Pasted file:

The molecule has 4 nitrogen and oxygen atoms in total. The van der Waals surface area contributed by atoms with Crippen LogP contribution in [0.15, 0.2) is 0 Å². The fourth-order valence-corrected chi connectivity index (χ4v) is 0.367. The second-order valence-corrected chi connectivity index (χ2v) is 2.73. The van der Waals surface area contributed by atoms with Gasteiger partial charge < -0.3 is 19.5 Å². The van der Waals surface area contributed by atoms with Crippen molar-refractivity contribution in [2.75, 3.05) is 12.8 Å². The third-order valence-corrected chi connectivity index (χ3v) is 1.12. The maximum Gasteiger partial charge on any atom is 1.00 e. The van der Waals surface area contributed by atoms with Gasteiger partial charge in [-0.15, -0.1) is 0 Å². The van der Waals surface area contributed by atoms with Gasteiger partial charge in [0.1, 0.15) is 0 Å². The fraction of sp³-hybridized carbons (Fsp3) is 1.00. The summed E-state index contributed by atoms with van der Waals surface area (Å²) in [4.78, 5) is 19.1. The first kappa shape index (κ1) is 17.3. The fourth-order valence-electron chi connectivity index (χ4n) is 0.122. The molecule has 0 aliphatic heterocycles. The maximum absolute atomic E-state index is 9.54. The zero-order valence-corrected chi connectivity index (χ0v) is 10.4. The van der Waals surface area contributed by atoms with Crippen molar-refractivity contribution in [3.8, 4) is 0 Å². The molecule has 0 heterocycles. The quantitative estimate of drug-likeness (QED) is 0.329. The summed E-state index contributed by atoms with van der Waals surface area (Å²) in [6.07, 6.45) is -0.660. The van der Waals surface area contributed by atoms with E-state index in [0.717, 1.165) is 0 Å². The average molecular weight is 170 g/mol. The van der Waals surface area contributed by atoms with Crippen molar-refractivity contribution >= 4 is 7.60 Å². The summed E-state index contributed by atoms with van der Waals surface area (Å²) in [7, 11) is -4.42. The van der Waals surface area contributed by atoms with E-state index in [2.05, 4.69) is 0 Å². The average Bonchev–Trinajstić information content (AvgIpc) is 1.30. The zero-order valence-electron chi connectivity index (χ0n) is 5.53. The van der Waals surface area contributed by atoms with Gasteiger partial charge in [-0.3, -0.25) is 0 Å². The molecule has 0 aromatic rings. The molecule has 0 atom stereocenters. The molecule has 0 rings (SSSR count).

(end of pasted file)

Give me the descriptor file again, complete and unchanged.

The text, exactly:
The molecule has 4 nitrogen and oxygen atoms in total. The van der Waals surface area contributed by atoms with Crippen LogP contribution in [0.15, 0.2) is 0 Å². The fourth-order valence-corrected chi connectivity index (χ4v) is 0.367. The second-order valence-corrected chi connectivity index (χ2v) is 2.73. The van der Waals surface area contributed by atoms with Gasteiger partial charge < -0.3 is 19.5 Å². The van der Waals surface area contributed by atoms with Crippen molar-refractivity contribution in [2.75, 3.05) is 12.8 Å². The third-order valence-corrected chi connectivity index (χ3v) is 1.12. The maximum Gasteiger partial charge on any atom is 1.00 e. The van der Waals surface area contributed by atoms with Gasteiger partial charge in [-0.15, -0.1) is 0 Å². The van der Waals surface area contributed by atoms with Gasteiger partial charge in [0.1, 0.15) is 0 Å². The fraction of sp³-hybridized carbons (Fsp3) is 1.00. The summed E-state index contributed by atoms with van der Waals surface area (Å²) in [4.78, 5) is 19.1. The first kappa shape index (κ1) is 17.3. The fourth-order valence-electron chi connectivity index (χ4n) is 0.122. The molecule has 0 aliphatic heterocycles. The maximum absolute atomic E-state index is 9.54. The zero-order valence-corrected chi connectivity index (χ0v) is 10.4. The van der Waals surface area contributed by atoms with Crippen molar-refractivity contribution in [3.8, 4) is 0 Å². The molecule has 0 heterocycles. The quantitative estimate of drug-likeness (QED) is 0.329. The summed E-state index contributed by atoms with van der Waals surface area (Å²) in [6.07, 6.45) is -0.660. The van der Waals surface area contributed by atoms with E-state index in [0.717, 1.165) is 0 Å². The average molecular weight is 170 g/mol. The van der Waals surface area contributed by atoms with Crippen molar-refractivity contribution >= 4 is 7.60 Å². The summed E-state index contributed by atoms with van der Waals surface area (Å²) in [7, 11) is -4.42. The van der Waals surface area contributed by atoms with E-state index in [2.05, 4.69) is 0 Å². The average Bonchev–Trinajstić information content (AvgIpc) is 1.30. The zero-order valence-electron chi connectivity index (χ0n) is 5.53. The van der Waals surface area contributed by atoms with Gasteiger partial charge in [-0.3, -0.25) is 0 Å². The molecule has 0 aromatic rings. The molecule has 0 atom stereocenters. The molecule has 0 rings (SSSR count).